I'd like to properly power a gadget off USB (2.4A USB powerbank https://www.amazon.com/Anker-20100mAh-Portable-Charger-PowerCore/dp/B00X5RV14Y/ref=sr_1_3?ie=UTF8&qid=1512261941&sr=8-3) consisting of:
- A cheap power only USB Y-splitter
- Raspberry Pi Zero
- A boost converter from 5V USB to 12V
- 4 LEDs in series
- An ULN2003A used to control a unipolar stepper motor
- Some sort of graphical output (OLED/Character LCD)
Adding all the respective current values together, the max. current draw of my gadget should be:
180mA RPi Zero + 500mA LEDs (384mA for perfect transformation, I assumed 75% efficiency) + 165mA Stepper Motor + 165mA Character LCD = 1010mA total power draw.
What I know so far:
Having delved into (and having been overwhelmed by) the USB specification, I have found that USB can under some circumstances supply 5V@1.5A (or even more).
Back in the day, there apparently used to be a kind-of handshake process (enumeration/negotiation/...) which was necessary to allow >100mA. I found an article explaining some aspects of USB charging: http://www.electronicdesign.com/interconnects/introduction-usb-power-delivery
It’s important to note that BC-1.1 was released as an Engineering Change Notice (ECN) to USB 2.0 and it significantly deviated from the sanctions of USB 2.0. As per USB 2.0, any USB device could be classified as either low power (5 V @ 100 mA) or high power (5 V @ 500 mA). On connection, a USB device was allowed to draw 100-mA current initially while enumerating and negotiating its power budget with the host. Based on the enumeration, the host would either raise the power delivery to 2.5 W or continue at 0.5 W.
The battery-charging spec went on to define more power sources than what was recommended above:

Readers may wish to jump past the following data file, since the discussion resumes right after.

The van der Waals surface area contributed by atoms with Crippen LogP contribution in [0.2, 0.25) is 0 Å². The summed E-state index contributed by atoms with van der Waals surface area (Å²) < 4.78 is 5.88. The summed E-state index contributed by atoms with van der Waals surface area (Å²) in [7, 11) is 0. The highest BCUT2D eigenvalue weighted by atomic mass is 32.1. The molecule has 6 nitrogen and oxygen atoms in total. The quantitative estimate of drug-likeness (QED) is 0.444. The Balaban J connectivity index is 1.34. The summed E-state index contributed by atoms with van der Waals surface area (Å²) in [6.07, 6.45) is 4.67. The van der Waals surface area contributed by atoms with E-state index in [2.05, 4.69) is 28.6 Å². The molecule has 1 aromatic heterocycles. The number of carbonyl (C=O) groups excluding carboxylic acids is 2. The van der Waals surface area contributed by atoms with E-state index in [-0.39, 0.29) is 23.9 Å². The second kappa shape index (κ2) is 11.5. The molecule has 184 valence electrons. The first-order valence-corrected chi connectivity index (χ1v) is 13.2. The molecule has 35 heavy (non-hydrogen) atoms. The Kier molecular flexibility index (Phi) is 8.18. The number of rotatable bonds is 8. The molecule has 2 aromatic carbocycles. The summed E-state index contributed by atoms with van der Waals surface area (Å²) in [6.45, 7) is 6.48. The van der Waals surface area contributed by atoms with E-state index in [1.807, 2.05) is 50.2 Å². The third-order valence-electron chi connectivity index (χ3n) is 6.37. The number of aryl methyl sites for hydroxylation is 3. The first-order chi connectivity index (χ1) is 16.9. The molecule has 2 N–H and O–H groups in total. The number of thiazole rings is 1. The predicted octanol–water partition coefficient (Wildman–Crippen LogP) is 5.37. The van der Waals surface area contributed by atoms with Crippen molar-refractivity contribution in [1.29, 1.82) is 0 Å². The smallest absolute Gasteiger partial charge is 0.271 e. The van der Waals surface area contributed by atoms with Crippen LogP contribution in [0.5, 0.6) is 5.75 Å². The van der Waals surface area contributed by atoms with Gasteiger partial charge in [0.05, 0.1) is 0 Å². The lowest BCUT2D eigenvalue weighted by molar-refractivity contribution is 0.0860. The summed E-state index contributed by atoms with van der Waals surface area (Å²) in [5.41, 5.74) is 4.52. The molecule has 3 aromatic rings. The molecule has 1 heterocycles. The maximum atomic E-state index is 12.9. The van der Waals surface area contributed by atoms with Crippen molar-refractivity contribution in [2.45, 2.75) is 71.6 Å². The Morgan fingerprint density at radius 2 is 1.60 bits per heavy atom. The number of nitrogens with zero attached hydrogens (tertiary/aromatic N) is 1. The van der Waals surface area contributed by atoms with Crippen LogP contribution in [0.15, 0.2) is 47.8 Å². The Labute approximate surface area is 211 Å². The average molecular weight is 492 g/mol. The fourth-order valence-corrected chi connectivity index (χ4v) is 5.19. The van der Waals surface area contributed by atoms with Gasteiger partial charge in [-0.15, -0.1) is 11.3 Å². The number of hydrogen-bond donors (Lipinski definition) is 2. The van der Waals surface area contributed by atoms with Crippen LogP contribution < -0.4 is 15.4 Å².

Standard downstream port (SDP): power source compliant with USB 2.0 Spec.
Charging downstream port (CDP): power source not compliant to USB 2.0. CDP can supply up to 7.5 W (5 V, 1.5 A) and the 1.5-A current can be supplied before enumeration.
Dedicated charging port (DCP): There’s no enumeration here, and charging occurs without any digital connection. DCP supplies up to 1.5 A and 5 V.
There has been a similar question before ("Dumb" power from USB), but it does not mention SDP and CDP. Apparently, you can achieve CDP-mode when you short the data lines together.
- Can I get the full 5V 1.5A (or even 1.8A) power from an ideal (100% USB standard-conforming, protocol-following) port without any fancy enumeration/registration/...
- Can I get the full 5V 1.5A (or even 1.8A) power from a real world (a decently beefy power bank like the Anker in the Amazon link) port without any fancy enumeration/registration/...
- In case I need negotiation, couldn't the Pi just handle it in the name of both sides of the Y-splitter (they terminate in one Micro-USB port, so the power bank shouldn't even know that the cable splits somewhere downstream...